87 F3d 1019 Frizzell v. X Hopkins

87 F.3d 1019

Scott FRIZZELL, Appellant,
v.
Frank X. HOPKINS, Appellee.

No. 95-2734.

United States Court of Appeals,
Eighth Circuit.

Submitted Dec. 14, 1995.
Decided July 3, 1996.

Mary Heise Buckley, Asst. Federal Public Defender, Omaha, NE, argued, for Appellant.

Mark David Starr, Asst. Attorney General, Lincoln, NE, argued, for Appellee.

Before McMILLIAN and BEAM, Circuit Judges, and PERRY,* District Judge.

McMILLIAN, Circuit Judge.

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1

Scott Frizzell appeals from a final order entered in the District Court1 for the District of Nebraska denying his petition for writ of habeas corpus. Frizzell v. Hopkins, No. 4:CV93-3331 (D.Neb. June 16, 1995). The district court found that procedural default barred habeas review of Frizzell's claim that he had been denied jail time credit on the basis of indigence in violation of the equal protection clause. For reversal Frizzell argues the district court erred in finding that (1) the claim was not so novel that it constituted cause to excuse procedural default and (2) a fundamental miscarriage of justice would not result if his claim were not considered. On the merits Frizzell argues he is entitled to jail time credit. For the reasons discussed below, we affirm the order of the district court.

2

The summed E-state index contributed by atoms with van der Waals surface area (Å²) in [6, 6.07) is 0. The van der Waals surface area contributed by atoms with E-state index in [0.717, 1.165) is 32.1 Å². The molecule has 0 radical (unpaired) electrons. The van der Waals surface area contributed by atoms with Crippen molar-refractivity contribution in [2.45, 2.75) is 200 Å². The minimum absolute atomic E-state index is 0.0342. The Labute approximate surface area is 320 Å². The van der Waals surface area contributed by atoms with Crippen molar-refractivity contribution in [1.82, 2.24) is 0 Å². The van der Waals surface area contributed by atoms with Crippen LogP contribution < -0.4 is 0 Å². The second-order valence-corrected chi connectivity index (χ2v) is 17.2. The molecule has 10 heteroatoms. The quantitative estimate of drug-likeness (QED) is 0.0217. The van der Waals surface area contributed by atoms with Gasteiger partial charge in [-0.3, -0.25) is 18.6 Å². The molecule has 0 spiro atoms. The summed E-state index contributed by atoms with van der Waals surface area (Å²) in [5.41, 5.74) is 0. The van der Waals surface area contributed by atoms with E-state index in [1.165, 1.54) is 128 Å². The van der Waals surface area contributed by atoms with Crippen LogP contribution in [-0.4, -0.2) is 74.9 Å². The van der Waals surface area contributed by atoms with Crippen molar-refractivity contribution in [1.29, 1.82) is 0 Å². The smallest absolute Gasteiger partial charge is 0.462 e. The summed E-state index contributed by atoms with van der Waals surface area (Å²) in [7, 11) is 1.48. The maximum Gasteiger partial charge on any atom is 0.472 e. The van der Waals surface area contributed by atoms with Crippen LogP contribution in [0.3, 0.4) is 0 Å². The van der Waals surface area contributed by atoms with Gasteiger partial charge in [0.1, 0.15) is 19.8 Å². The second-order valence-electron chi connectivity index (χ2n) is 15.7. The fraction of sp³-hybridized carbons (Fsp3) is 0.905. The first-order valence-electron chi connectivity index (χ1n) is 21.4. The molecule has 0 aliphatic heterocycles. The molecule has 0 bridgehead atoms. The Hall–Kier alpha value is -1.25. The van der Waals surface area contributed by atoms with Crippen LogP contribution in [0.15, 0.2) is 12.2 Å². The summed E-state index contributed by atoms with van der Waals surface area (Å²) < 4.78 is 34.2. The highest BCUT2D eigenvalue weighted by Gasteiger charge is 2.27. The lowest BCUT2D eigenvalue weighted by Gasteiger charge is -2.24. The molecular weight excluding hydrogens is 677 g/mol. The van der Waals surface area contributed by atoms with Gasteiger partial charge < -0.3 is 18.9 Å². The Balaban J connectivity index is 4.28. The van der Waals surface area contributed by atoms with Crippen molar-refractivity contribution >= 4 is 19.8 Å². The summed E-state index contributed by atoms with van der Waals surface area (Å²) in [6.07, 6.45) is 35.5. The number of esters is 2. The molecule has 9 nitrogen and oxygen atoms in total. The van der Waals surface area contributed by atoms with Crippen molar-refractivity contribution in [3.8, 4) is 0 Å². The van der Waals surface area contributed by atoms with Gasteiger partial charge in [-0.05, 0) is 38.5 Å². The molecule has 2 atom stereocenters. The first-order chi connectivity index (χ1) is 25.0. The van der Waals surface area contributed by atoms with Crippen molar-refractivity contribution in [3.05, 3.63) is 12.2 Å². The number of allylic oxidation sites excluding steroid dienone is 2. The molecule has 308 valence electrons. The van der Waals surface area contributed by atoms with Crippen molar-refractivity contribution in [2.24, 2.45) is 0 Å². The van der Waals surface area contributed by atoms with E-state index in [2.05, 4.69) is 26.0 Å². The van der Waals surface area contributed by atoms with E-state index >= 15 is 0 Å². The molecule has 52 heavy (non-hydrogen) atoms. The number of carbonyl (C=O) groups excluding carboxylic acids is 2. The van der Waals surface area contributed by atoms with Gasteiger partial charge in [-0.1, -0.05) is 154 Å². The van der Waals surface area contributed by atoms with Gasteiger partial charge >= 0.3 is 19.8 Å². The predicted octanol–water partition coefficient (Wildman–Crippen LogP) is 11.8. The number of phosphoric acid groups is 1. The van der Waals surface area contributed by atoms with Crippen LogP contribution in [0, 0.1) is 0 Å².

In August 1986 Frizzell pleaded guilty to one count of second degree murder and one count of second degree arson in Nebraska state court. The state trial court sentenced Frizzell to concurrent terms of 25 years on the murder count and not less than 6 years nor more than 20 years on the arson count and granted him credit for jail time served between his guilty plea and sentencing, a total of 34 days. Frizzell did not file a direct appeal. In September 1989 Frizzell filed a motion for an order nunc pro tunc seeking credit for the 260 days of jail time served between the time of his arrest and his guilty plea. The state trial court denied the motion. In June 1990 Frizzell filed a "petition for jail time credit" for the 260 days and for 84 days of good time credit. The state trial court treated the petition as a motion for post-conviction relief and denied the motion. Frizzell appealed to the state supreme court, which affirmed the denial on the grounds that the issue of jail time credit should have been raised on direct appeal and thus was not a proper claim for post-conviction relief. State v. Frizzell, 243 Neb. 103, 105, 497 N.W.2d 391, 392 (1993). The state supreme court also noted that even if the motion was not treated as a motion for post-conviction relief, his argument was without merit in light of the state statute in force at the time the state trial court denied him jail time credit. Id. (noting change from discretionary to mandatory language took place after Frizzell was sentenced and does not apply retrospectively).